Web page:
Juggling the demands of dryland training, on-snow drills and the carnival circuit — not to mention full courseloads — is enough for most collegiate ski racers, who stick to a single sport during their NCAA careers.
But not for NCAA Division 1 alpine skiers Lindsay Cone and Trace Smith,
who spend their seasons off-snow pursuing varsity golf and sailing.
Lindsay Cone, the University of Denver 2009 NCAA giant slalom champion, is a redshirt senior who missed last season because of a knee injury.
This season, she returns to the Denver Pioneers to help revitalize the team
after last winter’s disappointments. Head coach Andy LeRoy says he has
full confidence in Cone’s ability to contribute to his team’s chances of winning a national championship this year.
“She is back with us pursuing her graduate degree healthy, strong and hun-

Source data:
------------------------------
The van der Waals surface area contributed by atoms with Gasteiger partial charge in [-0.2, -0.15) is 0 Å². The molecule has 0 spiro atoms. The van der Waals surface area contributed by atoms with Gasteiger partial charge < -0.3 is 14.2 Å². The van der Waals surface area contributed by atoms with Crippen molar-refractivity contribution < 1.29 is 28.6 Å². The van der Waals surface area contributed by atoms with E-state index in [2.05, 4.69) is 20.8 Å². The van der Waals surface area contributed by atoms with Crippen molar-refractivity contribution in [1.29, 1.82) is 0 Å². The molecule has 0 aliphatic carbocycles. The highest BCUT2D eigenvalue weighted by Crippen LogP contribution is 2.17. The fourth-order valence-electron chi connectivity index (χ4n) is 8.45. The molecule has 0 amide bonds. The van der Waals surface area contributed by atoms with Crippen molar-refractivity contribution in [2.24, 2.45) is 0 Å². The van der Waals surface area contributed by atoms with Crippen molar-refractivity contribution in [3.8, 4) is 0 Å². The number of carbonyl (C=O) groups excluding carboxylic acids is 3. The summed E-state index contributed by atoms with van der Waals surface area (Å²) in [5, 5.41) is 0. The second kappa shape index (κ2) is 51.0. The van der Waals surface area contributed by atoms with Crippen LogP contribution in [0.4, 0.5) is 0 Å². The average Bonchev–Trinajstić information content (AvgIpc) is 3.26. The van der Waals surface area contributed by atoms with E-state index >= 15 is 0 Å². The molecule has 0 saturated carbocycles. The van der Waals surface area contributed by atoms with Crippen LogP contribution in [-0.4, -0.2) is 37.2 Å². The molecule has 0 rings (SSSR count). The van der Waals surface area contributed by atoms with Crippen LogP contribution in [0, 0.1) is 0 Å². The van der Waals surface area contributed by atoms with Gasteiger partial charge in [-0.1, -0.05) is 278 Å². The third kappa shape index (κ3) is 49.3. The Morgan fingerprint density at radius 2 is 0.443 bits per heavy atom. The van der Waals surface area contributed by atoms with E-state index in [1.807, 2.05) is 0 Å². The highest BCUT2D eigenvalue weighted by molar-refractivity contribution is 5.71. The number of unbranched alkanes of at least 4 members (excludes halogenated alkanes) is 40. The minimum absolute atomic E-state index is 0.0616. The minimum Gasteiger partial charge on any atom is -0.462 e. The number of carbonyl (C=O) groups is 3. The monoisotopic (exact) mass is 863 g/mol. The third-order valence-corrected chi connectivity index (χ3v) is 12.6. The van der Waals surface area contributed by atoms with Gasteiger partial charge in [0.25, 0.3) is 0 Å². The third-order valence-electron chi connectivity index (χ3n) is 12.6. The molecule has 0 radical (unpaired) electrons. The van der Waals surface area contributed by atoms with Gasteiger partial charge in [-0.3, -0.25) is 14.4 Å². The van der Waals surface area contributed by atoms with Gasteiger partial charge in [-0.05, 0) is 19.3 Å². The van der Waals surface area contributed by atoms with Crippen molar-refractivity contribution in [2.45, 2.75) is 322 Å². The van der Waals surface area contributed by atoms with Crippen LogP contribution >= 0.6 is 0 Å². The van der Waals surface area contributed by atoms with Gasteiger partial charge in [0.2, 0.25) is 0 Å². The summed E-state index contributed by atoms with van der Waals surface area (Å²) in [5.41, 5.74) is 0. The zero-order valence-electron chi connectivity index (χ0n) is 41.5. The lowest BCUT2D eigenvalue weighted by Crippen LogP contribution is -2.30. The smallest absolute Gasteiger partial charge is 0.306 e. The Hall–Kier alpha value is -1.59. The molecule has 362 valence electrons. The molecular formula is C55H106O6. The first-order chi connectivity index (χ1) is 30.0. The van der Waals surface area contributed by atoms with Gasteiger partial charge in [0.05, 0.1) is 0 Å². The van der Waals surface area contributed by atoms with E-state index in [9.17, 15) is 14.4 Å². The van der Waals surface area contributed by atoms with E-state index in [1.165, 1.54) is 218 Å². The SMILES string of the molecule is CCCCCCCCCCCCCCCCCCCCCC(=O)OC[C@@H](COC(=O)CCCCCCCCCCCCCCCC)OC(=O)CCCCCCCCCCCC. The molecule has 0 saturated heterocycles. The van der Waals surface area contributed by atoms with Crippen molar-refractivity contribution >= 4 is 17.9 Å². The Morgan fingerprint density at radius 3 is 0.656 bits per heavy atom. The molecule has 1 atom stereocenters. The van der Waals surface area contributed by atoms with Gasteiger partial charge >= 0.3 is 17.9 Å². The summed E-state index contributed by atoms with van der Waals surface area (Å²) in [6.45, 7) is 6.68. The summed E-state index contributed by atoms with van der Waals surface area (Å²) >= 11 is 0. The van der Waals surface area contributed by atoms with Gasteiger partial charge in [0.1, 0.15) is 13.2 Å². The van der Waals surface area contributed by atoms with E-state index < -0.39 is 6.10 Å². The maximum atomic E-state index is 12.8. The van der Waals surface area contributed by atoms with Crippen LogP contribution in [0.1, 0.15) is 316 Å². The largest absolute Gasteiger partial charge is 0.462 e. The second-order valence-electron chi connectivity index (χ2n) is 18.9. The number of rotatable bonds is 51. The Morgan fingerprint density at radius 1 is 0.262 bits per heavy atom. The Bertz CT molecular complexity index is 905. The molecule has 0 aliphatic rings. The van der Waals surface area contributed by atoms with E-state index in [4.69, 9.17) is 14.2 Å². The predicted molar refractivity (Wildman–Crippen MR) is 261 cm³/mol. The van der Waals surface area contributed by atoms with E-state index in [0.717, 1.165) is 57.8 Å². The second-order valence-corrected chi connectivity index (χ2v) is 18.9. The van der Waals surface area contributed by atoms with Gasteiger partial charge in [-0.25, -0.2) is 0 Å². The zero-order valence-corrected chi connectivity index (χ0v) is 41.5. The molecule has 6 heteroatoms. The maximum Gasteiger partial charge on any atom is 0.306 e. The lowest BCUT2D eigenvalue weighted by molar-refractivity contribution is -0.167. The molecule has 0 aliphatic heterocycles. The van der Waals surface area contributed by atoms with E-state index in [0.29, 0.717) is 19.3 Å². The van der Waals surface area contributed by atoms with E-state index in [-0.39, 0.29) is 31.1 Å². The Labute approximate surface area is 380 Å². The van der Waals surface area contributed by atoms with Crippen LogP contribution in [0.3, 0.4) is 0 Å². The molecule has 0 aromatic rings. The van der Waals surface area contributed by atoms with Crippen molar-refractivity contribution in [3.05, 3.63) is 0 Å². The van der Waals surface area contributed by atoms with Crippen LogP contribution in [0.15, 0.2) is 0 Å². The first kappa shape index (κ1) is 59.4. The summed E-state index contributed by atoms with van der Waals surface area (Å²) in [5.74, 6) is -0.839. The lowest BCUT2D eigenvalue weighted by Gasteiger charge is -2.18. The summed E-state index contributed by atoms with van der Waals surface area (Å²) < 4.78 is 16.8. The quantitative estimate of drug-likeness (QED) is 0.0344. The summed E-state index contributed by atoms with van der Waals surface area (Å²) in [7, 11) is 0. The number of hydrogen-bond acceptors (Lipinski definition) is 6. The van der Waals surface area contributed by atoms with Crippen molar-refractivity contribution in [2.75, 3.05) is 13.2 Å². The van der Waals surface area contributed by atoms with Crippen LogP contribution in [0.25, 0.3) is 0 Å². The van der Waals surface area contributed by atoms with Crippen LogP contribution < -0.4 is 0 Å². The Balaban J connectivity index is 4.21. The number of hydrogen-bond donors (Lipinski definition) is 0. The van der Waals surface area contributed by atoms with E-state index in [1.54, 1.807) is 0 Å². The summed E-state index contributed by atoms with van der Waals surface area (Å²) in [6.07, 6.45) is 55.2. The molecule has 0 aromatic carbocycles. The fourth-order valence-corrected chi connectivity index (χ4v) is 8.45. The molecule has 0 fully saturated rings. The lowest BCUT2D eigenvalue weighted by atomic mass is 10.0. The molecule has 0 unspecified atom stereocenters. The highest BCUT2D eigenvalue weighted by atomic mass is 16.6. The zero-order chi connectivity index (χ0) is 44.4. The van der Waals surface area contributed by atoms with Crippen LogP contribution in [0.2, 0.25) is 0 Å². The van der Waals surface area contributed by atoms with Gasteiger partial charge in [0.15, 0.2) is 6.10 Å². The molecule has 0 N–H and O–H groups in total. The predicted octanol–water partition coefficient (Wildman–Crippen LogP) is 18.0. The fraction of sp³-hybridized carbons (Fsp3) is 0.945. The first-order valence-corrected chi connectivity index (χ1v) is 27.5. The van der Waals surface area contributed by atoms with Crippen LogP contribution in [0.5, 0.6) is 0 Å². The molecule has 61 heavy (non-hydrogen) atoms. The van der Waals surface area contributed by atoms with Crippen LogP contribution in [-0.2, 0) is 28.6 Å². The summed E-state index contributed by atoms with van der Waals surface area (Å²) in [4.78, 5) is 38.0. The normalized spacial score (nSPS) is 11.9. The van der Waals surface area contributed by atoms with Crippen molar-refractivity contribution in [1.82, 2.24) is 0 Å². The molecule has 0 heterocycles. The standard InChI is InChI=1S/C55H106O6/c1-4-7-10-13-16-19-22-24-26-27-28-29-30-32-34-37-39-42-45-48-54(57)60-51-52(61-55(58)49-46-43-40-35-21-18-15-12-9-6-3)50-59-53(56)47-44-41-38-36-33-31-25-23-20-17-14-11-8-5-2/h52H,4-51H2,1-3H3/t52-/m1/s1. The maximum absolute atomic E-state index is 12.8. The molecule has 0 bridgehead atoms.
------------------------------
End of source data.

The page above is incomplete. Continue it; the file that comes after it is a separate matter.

gry to finish her collegiate athletic career right where it began – on the top
step of the podium,” says LeRoy. “As one of the most intelligent athletes I
have had the pleasure of coaching, Lindsay does a wonderful job managing
her time. So it has come as no surprise to anybody that she also competes
for our nationally-ranked golf team.”
Cone has a golfing handicap of 1, and she contributed to the Pioneers’ NCAA
golf team for two years after transferring from the Division 3 St. Lawrence
University program. “One of the benefits was being a part of two top-ranked
athletic teams and seeing the different ways they go about achieving suc-
cess,” says Cone. “Many of my teammates are from different backgrounds,
whether they’re foreign or
from different cultures.”
The benefits, however,
do not come without a few
drawbacks. “The biggest
challenges are missing
so many classes, trav-
eling, and juggling two
sets of practices,” says
Cone. NCAA regulations Lindsay Cone competes at the 2011 NCAAs.
Lindsay Cone and Trace Smith defy challenges of dual-sport athletes BY C.J. FEEHAN
Once the snow melts,
Cone hits the links.